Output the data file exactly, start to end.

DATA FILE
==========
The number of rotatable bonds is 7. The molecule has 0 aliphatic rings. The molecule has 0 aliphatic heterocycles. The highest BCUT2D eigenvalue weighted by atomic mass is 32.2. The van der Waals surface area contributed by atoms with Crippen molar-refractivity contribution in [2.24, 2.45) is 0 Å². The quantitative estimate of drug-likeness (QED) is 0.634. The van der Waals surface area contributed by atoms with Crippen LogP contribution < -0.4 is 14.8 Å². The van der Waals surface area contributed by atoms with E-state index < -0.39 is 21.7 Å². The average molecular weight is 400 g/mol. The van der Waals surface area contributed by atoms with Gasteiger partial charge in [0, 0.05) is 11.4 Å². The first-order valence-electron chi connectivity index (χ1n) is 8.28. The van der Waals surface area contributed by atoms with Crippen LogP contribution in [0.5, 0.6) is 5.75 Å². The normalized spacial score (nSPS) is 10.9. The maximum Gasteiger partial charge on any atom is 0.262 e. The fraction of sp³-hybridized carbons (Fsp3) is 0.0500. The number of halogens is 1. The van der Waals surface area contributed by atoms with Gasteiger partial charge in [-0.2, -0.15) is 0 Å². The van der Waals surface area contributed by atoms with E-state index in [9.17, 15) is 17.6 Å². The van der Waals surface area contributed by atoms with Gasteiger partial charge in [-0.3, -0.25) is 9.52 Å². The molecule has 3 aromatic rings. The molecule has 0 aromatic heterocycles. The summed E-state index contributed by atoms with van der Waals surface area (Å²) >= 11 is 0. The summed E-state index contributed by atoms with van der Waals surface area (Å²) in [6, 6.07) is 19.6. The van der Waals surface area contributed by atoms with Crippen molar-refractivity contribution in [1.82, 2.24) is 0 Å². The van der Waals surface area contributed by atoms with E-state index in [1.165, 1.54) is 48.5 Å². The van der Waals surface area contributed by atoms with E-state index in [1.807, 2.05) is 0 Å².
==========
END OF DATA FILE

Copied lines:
The number of rotatable bonds is 7. The molecule has 0 aliphatic rings. The molecule has 0 aliphatic heterocycles. The highest BCUT2D eigenvalue weighted by atomic mass is 32.2. The van der Waals surface area contributed by atoms with Crippen molar-refractivity contribution in [2.24, 2.45) is 0 Å². The quantitative estimate of drug-likeness (QED) is 0.634. The van der Waals surface area contributed by atoms with Crippen LogP contribution < -0.4 is 14.8 Å². The van der Waals surface area contributed by atoms with E-state index < -0.39 is 21.7 Å². The average molecular weight is 400 g/mol. The van der Waals surface area contributed by atoms with Gasteiger partial charge in [0, 0.05) is 11.4 Å². The first-order valence-electron chi connectivity index (χ1n) is 8.28. The van der Waals surface area contributed by atoms with Crippen LogP contribution in [0.5, 0.6) is 5.75 Å². The normalized spacial score (nSPS) is 10.9. The maximum Gasteiger partial charge on any atom is 0.262 e. The fraction of sp³-hybridized carbons (Fsp3) is 0.0500. The number of halogens is 1. The van der Waals surface area contributed by atoms with Gasteiger partial charge in [-0.2, -0.15) is 0 Å². The van der Waals surface area contributed by atoms with E-state index in [9.17, 15) is 17.6 Å². The van der Waals surface area contributed by atoms with Gasteiger partial charge in [-0.3, -0.25) is 9.52 Å². The molecule has 3 aromatic rings. The molecule has 0 aromatic heterocycles. The summed E-state index contributed by atoms with van der Waals surface area (Å²) >= 11 is 0. The summed E-state index contributed by atoms with van der Waals surface area (Å²) in [6, 6.07) is 19.6. The van der Waals surface area contributed by atoms with Crippen molar-refractivity contribution in [1.82, 2.24) is 0 Å². The van der Waals surface area contributed by atoms with E-state index in [1.165, 1.54) is 48.5 Å². The van der Waals surface area contributed by atoms with E-state index in [1.807, 2.05) is 0 Å².